One thing the financial press doesn’t much pretend to be neutral about is “free trade.” They love that stuff.
See for instance, this Wall Street Journal headline this morning:
U.S. Hit By Trade Setback
See, some of us—most of us!—don’t think the U.S. got “hit” by any “setback” by not making a free-trade pact with South Korea. We always seem to lose when those things get signed.
The top 1 percent and capital benefit spectacularly, which is why I’m pretty sure the Journal doesn’t write something like “U.S. Workers Avoid Setback On Trade Deal.”
— Matt Taibbi famously said Goldman Sachs was “a great vampire squid wrapped around the face of humanity, relentlessly jamming its blood funnel into anything that smells like money.” Goldman was a stand in for Wall Street and the financial industry more broadly, which went from sucking up 10 percent of all corporate profits in the Reagan ’80s to 22 percent in the Clinton ’90s to 34 percent in Bush Jr.’s first term. That’s bad for the economy as a whole, needless to say.
It’s always worth pointing that astonishing stat out, and Peter Coy does so in a Bloomberg column that discusses taxing the financial industry to rein it in. This particularly is something worth looking at closely (emphasis mine):
Maybe the answer is something more drastic than a transactions tax. As Matheson writes in the IMF document, there are other options for attacking debt-fueled speculation. These include demanding higher margin and collateral. Or taxing debt on the balance sheet, which would encourage companies to sell shares to pay down debt. Or limiting the deductibility of corporate interest payments so companies are no longer encouraged to load up on debt.
It’s been disappointing that the mainstream press, in the midst of a crisis caused by stone-cold stupid amounts of leverage hasn’t done much spadework on how the tax system incentivizes companies (and individuals) to load up on debt. This is a fundamental issue.
Felix Salmon (now the Peterson Fellow here at The Audit) has written quite a bit about this. We need more.
— The New York Times’s Peter Lattman writes about how justice fizzled in the backdating scandal broken wide open by an awesome Wall Street Journal series a few years back.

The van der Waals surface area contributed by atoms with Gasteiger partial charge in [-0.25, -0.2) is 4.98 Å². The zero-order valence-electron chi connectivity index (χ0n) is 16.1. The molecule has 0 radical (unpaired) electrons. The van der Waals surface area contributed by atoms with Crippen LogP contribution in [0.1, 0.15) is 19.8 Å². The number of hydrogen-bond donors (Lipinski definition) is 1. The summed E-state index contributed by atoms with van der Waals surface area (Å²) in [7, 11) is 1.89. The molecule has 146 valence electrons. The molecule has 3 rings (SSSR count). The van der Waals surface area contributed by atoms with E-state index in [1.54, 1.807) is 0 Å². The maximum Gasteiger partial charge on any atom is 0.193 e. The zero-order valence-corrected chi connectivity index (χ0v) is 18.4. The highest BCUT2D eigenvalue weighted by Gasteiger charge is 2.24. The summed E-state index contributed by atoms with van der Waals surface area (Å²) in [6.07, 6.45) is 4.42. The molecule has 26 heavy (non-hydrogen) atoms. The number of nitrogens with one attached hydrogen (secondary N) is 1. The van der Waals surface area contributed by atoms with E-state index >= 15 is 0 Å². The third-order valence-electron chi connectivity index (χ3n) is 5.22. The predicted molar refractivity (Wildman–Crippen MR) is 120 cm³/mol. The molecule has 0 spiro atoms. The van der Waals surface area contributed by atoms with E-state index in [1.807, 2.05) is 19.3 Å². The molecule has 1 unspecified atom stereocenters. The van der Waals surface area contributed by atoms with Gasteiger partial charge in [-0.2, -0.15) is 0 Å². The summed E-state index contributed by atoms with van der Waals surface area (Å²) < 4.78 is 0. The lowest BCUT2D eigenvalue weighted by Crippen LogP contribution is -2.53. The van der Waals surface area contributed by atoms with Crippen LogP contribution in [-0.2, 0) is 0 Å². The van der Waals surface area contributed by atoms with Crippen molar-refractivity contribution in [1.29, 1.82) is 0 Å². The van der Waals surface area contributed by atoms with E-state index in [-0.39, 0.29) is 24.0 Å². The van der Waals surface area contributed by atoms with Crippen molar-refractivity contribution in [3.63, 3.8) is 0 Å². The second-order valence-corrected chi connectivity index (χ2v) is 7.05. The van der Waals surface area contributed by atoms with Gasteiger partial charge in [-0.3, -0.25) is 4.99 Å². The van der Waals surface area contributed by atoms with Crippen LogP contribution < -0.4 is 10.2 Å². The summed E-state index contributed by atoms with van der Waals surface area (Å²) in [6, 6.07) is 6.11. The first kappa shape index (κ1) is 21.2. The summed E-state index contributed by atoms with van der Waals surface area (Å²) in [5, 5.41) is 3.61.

When the first cases emerged in 2006, they looked like low-hanging fruit for federal prosecutors. The Securities and Exchange Commission and the Justice Department investigated more than 100 companies. Internal investigations by companies led to scores of financial restatements and dozens of executive dismissals.
But on the criminal front, the government had mixed results, winning several trials but also losing a number of prominent cases. In all, 12 executives across the country were received criminal sentences, five of them prison terms. The others were sentenced to probation.
The news peg is the sentencing of KB Homes CEO Bruce Karatz to probation after a jury convicted him of two counts of fraud, of lying to investors, and of lying to his accountants.
On Wednesday, Judge Otis D. Wright II criticized prosecutors in Mr. Karatz’s case. He sentenced Mr. Karatz to five years probation, rejecting the government’s request to send him to prison for six and a half years.
Judge Wright called the government’s sentencing memorandum “mean-spirited and beneath this office” for suggesting that sentencing Mr. Karatz to home detention in his “24-room Bel Air mansion” would suggest “a two-tiered criminal justice system, one for the affluent and a second for ordinary citizens.”
Poor guy. And speaking of our two-tiered criminal justice system, that’s a good excuse to run Dave Chappelle’s classic skit where a black drug dealer does the “Trading Places” thing with a white corporate criminal. Enjoy:
|Tron Carter's Law & Order<a>|
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